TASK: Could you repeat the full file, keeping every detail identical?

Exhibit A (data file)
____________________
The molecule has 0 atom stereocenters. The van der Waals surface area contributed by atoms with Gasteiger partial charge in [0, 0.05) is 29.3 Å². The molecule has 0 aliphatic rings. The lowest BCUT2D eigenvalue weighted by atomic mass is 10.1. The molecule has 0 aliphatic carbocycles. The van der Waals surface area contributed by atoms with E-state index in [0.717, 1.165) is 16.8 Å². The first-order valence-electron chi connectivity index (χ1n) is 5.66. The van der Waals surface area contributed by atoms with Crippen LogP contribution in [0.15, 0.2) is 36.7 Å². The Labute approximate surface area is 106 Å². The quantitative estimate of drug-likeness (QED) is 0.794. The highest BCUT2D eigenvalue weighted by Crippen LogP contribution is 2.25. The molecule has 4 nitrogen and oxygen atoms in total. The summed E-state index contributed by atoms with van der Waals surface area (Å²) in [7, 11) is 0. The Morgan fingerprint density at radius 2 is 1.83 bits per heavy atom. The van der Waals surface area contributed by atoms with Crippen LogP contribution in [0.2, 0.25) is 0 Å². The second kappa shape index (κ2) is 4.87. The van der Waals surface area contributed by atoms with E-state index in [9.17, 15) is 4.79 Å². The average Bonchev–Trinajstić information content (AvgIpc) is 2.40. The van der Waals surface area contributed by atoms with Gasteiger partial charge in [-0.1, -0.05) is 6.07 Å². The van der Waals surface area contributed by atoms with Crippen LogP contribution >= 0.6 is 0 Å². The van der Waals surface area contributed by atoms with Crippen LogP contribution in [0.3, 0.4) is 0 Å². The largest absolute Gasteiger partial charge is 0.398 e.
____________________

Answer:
The molecule has 0 atom stereocenters. The van der Waals surface area contributed by atoms with Gasteiger partial charge in [0, 0.05) is 29.3 Å². The molecule has 0 aliphatic rings. The lowest BCUT2D eigenvalue weighted by atomic mass is 10.1. The molecule has 0 aliphatic carbocycles. The van der Waals surface area contributed by atoms with E-state index in [0.717, 1.165) is 16.8 Å². The first-order valence-electron chi connectivity index (χ1n) is 5.66. The van der Waals surface area contributed by atoms with Crippen LogP contribution in [0.15, 0.2) is 36.7 Å². The Labute approximate surface area is 106 Å². The quantitative estimate of drug-likeness (QED) is 0.794. The highest BCUT2D eigenvalue weighted by Crippen LogP contribution is 2.25. The molecule has 4 nitrogen and oxygen atoms in total. The summed E-state index contributed by atoms with van der Waals surface area (Å²) in [7, 11) is 0. The Morgan fingerprint density at radius 2 is 1.83 bits per heavy atom. The van der Waals surface area contributed by atoms with Crippen LogP contribution in [0.2, 0.25) is 0 Å². The second kappa shape index (κ2) is 4.87. The van der Waals surface area contributed by atoms with E-state index in [9.17, 15) is 4.79 Å². The average Bonchev–Trinajstić information content (AvgIpc) is 2.40. The van der Waals surface area contributed by atoms with Gasteiger partial charge in [-0.1, -0.05) is 6.07 Å². The van der Waals surface area contributed by atoms with Crippen LogP contribution >= 0.6 is 0 Å². The van der Waals surface area contributed by atoms with Crippen LogP contribution in [0.3, 0.4) is 0 Å². The largest absolute Gasteiger partial charge is 0.398 e.